I had so many reservations about this. What if it didn’t work out? This was supposed to be MY adventure — not someone else’s. But that was the ambitious career woman speaking; the one that never made compromises for anyone. I told her to stay quiet this time and thought about my promise: personal life first, professional life second. Heck, I brought James along for the ride.

We started planning. We sold a lot of stuff. We packed what was left and dumped it at my parents’ place before ending up with two suitcases — and now, at the time of writing this, we are in Austin, Texas. Funny how I ended up here, when back in 2018 all I thought I needed was a decent vacation.

A selfie taken at Walnut Creek, Austin, TX

Making new friends in America (before a pandemic hits)

Adjusting to a new city or town is hard. And when you’re out of your depths, it’s easy to start doubting yourself. Why did I do this to myself? How do I make friends? What do I know about the industry here? Where is the nearest convenience store?

The upside is that people are nicer than you think. Bite the bullet and get out there. There are plenty of meetups you can join — identify your interests to find likeminded people. I signed up to tons of women’s events. James made some great friends by joining a group that watched the English Premier League each weekend at a bar. Embrace being new; it’s actually quite fun to start with a clean slate.

Before we arrived, we were also fortunate enough to be introduced to some locals who took us under their wing. They’ll tell you where all the good bread, beer and coffee is at. So, don’t be afraid to ask your friends for any connections in your city — you’ll be surprised who they know. You may just get an instant support network, hooray!

Obviously, the spread of a global health crisis threw a spanner in the works. But there are ways to stay connected. That’s another topic, for another day.

A group of friends at Matt’s El Rancho holding margaritas

Enter: imposter syndrome and second-guessing myself

Of course, while all this was happening, I had a voice in the back of my head that began to make me feel insecure. I had achieved so much in Melbourne, but America was next level. People I met worked for tech giants like Facebook and Google. They had shiny offices with free-flowing kombucha. Other people worked on start-ups that would change the world and save people’s lives. Or they worked remote making good money with various side-hustles for just a few hours each week. The worst? I met so many talented, experienced and well-connected content writers. How could I ever grow a business here? Did I just throw myself to the sharks?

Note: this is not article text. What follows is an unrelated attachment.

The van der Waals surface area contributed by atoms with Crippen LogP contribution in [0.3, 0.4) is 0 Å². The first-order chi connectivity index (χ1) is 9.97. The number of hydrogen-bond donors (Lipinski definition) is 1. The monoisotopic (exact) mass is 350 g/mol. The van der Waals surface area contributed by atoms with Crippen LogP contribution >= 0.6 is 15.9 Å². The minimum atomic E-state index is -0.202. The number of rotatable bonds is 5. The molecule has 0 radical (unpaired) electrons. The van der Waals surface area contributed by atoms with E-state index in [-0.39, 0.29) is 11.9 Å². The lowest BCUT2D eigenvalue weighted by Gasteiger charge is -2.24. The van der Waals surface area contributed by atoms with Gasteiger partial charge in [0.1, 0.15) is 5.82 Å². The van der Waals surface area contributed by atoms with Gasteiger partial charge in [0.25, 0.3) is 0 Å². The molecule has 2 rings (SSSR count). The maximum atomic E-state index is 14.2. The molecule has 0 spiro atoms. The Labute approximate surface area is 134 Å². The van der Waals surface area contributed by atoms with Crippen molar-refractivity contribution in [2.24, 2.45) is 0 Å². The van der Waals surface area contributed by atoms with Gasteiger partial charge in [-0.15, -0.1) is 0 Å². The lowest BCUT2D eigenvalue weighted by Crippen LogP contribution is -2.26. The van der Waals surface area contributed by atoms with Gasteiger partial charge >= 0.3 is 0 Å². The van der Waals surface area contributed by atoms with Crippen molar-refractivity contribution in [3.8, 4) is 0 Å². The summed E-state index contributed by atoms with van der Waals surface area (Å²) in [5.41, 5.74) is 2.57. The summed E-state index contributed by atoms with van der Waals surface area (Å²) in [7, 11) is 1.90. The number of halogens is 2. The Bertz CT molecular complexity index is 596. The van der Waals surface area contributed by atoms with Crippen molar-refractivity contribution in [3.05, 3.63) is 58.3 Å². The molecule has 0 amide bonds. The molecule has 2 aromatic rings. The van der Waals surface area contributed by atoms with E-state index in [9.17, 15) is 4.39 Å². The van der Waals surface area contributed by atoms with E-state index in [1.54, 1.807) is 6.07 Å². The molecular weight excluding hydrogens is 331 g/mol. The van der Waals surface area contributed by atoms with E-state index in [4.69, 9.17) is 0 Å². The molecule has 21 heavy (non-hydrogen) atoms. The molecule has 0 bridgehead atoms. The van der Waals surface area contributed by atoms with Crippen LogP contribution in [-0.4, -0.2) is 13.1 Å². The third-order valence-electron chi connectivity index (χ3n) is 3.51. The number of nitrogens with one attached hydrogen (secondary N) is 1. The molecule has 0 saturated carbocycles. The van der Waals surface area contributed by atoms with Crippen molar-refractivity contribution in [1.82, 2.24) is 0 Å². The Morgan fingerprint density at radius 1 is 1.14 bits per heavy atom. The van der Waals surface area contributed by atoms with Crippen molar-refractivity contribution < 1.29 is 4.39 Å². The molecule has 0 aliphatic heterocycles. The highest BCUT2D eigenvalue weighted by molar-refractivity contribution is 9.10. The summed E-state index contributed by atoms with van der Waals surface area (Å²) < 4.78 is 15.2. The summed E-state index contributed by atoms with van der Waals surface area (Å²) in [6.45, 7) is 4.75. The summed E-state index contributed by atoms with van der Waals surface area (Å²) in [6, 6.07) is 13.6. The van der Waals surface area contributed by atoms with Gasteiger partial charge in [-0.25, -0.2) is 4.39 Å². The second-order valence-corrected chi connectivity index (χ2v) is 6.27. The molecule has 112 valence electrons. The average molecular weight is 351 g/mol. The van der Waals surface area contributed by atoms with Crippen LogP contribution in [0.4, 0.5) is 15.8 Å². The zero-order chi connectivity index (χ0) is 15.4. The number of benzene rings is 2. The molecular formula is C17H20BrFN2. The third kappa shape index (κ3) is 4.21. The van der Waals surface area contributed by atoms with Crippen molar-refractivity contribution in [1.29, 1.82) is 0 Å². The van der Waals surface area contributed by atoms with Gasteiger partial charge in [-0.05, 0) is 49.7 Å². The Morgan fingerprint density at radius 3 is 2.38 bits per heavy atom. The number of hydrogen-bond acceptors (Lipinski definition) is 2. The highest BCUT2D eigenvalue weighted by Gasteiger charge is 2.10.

I had to keep telling myself that it was ok to feel this way. There was no point comparing myself to everyone else all the time. “Appreciate who you are. Know your value. Practice gratitude,” I would tell myself. Before going to networking events, I would recall what my strengths were. I didn’t need to be like everyone else. The truth is it’s far more rewarding to collaborate rather than compete.

Reconnecting with my purpose

Building confidence in a new environment is easier said than done — so when I was feeling down, I’d reflect on why I put myself in this position in the first place. My goal was to grow as a person and liberate myself of the routine I lived back home. My dream was to build a life with more adventure, less time at my desk, and a long-term partner by my side (hello James). This wouldn’t happen overnight. This wouldn’t have happened if I’d gone back to my old life in Melbourne either.

Natalie Khoo standing on the beach at Isla Blanca, Mexico

“Ask yourself: are you living the life you always wanted? Have you ended up where you thought you’d be?”

A growth mindset is one of the most valuable assets I own. If you’re not quite happy with a new life choice, consider it an experience, not a waste of time. You always have the option to change your mind, but avoid getting stuck in a cycle where you’re constantly looking for something else. My psychologist once told me: Pressure makes diamonds. I think she’s right.

About the author: Natalie Khoo built her business in Australia off the back of the 2008 recession. Having made all the mistakes since day one, she’s passionate about sharing her learnings with other business owners on a similar journey. Natalie’s career highlights include taking a 3-month scuba diving vacation in 2019 and not checking her emails once. She travels between Melbourne, Australia, and Austin, Texas, with her partner James.

To find out more: Visit the Avion website or follow Natalie on Instagram.